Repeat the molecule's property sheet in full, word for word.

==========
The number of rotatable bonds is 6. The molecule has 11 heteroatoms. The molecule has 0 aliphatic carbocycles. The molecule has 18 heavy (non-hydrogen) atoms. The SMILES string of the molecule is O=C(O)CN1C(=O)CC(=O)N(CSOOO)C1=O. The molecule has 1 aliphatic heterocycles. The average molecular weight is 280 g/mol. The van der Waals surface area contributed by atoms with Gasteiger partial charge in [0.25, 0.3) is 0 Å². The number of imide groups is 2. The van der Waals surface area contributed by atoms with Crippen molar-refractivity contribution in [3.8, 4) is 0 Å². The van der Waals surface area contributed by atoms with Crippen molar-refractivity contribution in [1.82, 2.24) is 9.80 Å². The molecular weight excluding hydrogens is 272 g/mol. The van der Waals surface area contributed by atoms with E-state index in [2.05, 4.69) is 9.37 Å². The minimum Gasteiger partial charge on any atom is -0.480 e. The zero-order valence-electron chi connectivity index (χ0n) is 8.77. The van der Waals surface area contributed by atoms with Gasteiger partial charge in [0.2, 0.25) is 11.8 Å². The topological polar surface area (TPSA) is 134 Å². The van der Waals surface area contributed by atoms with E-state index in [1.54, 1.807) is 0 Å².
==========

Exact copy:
The number of rotatable bonds is 6. The molecule has 11 heteroatoms. The molecule has 0 aliphatic carbocycles. The molecule has 18 heavy (non-hydrogen) atoms. The SMILES string of the molecule is O=C(O)CN1C(=O)CC(=O)N(CSOOO)C1=O. The molecule has 1 aliphatic heterocycles. The average molecular weight is 280 g/mol. The van der Waals surface area contributed by atoms with Gasteiger partial charge in [0.25, 0.3) is 0 Å². The number of imide groups is 2. The van der Waals surface area contributed by atoms with Crippen molar-refractivity contribution in [3.8, 4) is 0 Å². The van der Waals surface area contributed by atoms with Crippen molar-refractivity contribution in [1.82, 2.24) is 9.80 Å². The molecular weight excluding hydrogens is 272 g/mol. The van der Waals surface area contributed by atoms with E-state index in [2.05, 4.69) is 9.37 Å². The minimum Gasteiger partial charge on any atom is -0.480 e. The zero-order valence-electron chi connectivity index (χ0n) is 8.77. The van der Waals surface area contributed by atoms with Gasteiger partial charge in [0.2, 0.25) is 11.8 Å². The topological polar surface area (TPSA) is 134 Å². The van der Waals surface area contributed by atoms with E-state index in [1.54, 1.807) is 0 Å².